|Employees:||Prof. Ołena Łucyszyna, PhD, Dr. habil.
Małgorzata Glinicka, PhD
Nicolas Levi, PhD
Marek Adam Woźniak, PhD
Krzysztof Gutowski, MA
Joanna Rądkowska, MA
|Consultant:||Prof. Marek Mejor, PhD, Dr. habil.|
Main research areas:
Unlike the first use of the term by Ferdinand von Richthoven in 1877, the Silk Road is here very broadly understood as a system of roads, including the sea route, which entwined Central, Southern and Eastern Asia and led to Europe and East Africa. Similarly, it is not trade but, above all, cultural exchange with its intangible goods such as philosophical and religious ideas, science, literature, art and languages which stands in the foreground of the work of the Section.
Accordingly, there are two main strands of research pursued in the Section. The first one corresponds to the traditional disciplines such as Indology, Tibetology, Chinese, Korean or Mongolian Studies and centres on the examination of the cultures of individual regions along the Silk Road. However, the main task of the Section – consistent with its general vision and complementary to the traditional approach – is to explore these cultures not in isolation, but in mutual contact, which often results not only in taking over foreign elements but also in their creative modification, a typical example of which is Gandhāra’s art, combining Greek and Indian styles.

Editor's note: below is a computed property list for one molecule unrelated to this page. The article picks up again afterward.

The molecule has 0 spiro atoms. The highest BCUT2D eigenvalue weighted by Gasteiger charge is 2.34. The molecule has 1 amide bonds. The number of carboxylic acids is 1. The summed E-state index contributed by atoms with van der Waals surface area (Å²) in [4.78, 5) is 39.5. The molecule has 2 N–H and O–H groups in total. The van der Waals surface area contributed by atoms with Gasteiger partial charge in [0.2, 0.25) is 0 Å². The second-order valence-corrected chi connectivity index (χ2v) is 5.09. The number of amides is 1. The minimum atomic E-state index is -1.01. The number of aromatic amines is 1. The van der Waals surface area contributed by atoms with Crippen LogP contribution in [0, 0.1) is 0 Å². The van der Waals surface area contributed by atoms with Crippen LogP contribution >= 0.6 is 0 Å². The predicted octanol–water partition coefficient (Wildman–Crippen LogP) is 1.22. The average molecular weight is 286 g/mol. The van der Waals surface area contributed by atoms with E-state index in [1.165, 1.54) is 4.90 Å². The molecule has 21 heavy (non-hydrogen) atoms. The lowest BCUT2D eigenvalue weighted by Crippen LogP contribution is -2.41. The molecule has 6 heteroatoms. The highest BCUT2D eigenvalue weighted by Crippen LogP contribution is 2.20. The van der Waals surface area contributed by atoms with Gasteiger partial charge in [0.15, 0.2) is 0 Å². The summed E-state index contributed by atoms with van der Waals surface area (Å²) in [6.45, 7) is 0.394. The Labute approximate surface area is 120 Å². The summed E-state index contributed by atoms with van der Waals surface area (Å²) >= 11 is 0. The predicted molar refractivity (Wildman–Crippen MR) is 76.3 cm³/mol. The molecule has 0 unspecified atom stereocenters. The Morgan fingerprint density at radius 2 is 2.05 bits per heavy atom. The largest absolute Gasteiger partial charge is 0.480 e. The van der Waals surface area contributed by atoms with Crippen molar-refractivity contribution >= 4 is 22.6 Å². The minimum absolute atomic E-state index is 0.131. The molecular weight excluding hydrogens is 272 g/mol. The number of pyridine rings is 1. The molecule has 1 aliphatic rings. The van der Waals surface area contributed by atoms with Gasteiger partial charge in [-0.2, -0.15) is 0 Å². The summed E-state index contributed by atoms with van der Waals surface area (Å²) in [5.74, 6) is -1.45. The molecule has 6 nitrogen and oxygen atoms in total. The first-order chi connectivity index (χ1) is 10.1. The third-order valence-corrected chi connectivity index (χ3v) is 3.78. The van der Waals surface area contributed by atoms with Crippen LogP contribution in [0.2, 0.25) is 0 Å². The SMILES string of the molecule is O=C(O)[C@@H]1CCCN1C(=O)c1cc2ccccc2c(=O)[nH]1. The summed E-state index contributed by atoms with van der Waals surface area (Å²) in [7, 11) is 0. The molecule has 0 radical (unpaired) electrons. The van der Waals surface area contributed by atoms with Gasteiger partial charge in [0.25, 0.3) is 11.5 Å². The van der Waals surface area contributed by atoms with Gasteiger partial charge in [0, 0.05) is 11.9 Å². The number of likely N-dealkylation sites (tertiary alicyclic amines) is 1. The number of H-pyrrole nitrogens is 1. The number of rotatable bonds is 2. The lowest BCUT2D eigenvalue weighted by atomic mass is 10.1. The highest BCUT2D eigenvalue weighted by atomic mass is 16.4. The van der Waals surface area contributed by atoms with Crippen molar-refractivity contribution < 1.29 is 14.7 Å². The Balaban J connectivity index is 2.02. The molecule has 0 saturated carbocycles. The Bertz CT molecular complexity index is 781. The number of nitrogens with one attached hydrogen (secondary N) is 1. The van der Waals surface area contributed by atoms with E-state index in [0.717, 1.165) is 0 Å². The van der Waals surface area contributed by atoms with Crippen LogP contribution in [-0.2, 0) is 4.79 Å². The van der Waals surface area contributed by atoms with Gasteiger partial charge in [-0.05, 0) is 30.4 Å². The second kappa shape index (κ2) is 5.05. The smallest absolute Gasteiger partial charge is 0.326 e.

The subject matter of the research is currently focused on the following issues:
- Interdisciplinary research into religious models (ritual practices and selected religious ideas).
- Sanskrit scientific literature, primarily grammatical, its role in Indian culture and its impact on other texts in the region.
- The thought of classical and post-classical Sāṃkhya, including discussions with Buddhist ideas.
- Jain thought, with particular emphasis on the theory of meaning in Jain philosophy of language and the discussion between Jains and Buddhists.
- Cultural and religious heritage of the Korean Peninsula.
- History of discovering the Silk Road. Travellers, missionaries and scientific researchers in Asia.
- Research into the major trade routes of the Hellenistic world and its surroundings.
- Production and trade in metals in regions linked to major trade routes.
A separate and a very important part of the Section’s activities entails field research. Currently, this research is concentrated around the Maritime Spice Route, connecting the Roman Empire with South India and further with South-east Asia, Korea and China.
The section also organises a series of lectures entitled “On and Beyond the Silk Road: I. Meeting of Cultures.”